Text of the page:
Tensions have been high between the United States and the Islamic Republic of Iran. Over a year after the United States decided to pull out of the Iran Nuclear Deal, President Donald Trump has suggested he is open to dialogue with Iran about making a new deal. So far, Iran has not been enthusiastic about this proposal. Ayatollah Ali Khamenei recently signaled that he would not want to negotiate with the US under current circumstances. He also said that Iran was not looking to acquire nuclear weapons for a surprising reason — that they were illegal under Islamic law.
To help understand what Ayatollah Khamenei meant and what implications this statement could have, The World's host Marco Werman spoke with Omid Safi, a professor of Iranian studies at Duke University and the director of the Duke Islamic Studies Center.
Marco Werman: Omid, Iran is officially an Islamic republic. Does Islam forbid the use of nuclear weapons?
Omid Safi: I think it's good to start by realizing that when the Koran was revealed in the 7th century, there were no nuclear weapons in the world. The Koran, Bible and Torah don't say anything about nuclear weaponry, chemical weaponry or biological weaponry. What the Koran has, and what the Islamic tradition has had over the last 1,400 years is a clear emphasis on what it calls the sanctity and the dignity of human life. What Ayatollah Khamenei, the supreme ruler of Iran, is referring to is that in 2010, almost 10 years ago, he issued a juridical opinion stating that weapons of mass destruction — nuclear, chemical and biological — are against the rulings of Islamic law.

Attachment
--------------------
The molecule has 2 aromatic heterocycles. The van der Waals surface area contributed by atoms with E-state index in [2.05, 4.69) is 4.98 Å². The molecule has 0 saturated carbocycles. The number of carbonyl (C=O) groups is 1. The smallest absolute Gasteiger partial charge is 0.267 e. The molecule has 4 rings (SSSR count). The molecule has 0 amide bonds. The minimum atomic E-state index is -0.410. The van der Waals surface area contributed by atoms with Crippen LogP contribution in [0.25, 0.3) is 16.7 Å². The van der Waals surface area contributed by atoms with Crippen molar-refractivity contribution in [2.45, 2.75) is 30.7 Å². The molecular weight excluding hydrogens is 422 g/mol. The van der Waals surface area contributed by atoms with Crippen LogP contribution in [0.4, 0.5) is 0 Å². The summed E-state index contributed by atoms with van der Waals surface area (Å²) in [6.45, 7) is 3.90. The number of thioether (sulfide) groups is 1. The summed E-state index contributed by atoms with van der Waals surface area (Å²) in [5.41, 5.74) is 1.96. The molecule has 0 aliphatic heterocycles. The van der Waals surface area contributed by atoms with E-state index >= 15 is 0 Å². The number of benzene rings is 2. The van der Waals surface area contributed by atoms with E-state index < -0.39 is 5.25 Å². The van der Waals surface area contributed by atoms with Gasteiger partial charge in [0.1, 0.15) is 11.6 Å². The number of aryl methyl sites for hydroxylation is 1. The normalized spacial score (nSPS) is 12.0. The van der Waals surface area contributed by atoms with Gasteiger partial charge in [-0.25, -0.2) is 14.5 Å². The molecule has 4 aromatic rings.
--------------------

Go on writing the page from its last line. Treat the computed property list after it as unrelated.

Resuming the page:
This statement from the ayatollah did make me scratch my head because if nuclear weapons are forbidden under Islamic law, did it make you wonder what the Iran nuclear deal was really all about?
Well, the Iran nuclear deal was very specifically to make sure that Iran's nuclear energy capabilities remained at the level of nuclear energy and was never allowed to be enriched to the point of developing nuclear weaponry.
Right, but if the ayatollah says that they actually don't want them anyway because it's forbidden, then it seems like the Joint Comprehensive Plan of Action (JCPOA) was a lot of work for nothing. Was it necessary?
It was necessary in order to lift crushing and crippling sanctions imposed largely by the United States, in alliance with global powers and allies, upon Iran. The sanctions have had a crippling impact on everything from medicine, to industry, to airplane parts and has really isolated Iran economically, which has led to a level of inflation in Iran that every Iranian complains about.
Professor Safi, why do you think the ayatollah made this statement now?
The ayatollah has been making this statement for the last 10 years or so. I think they find themselves at a time where they're dealing with an unstable American president. It is very difficult to think about what the actual policy of the United States in the region consists of. We're also seeing the rise of dictatorial and authoritarian regimes all around the world, whether you're talking about Vladimir Putin and Narendra Modi and Abdul Fattah al-Sisi and Recep Tayyip Erdoğan and Benjamin Netanyahu and Donald Trump and Boris Johnson. We're dealing with a rise of anti-democratic movements all around the world. Bashar al-Assad in Syria and too many others to name. I think the rulers of Iran have a fascinating way of speaking in a very adversarial way, but actually negotiate in a very pragmatic and diplomatic way. I think they are trying to get America, and whatever global power is still left, back to the negotiating table so that another deal can be worked out.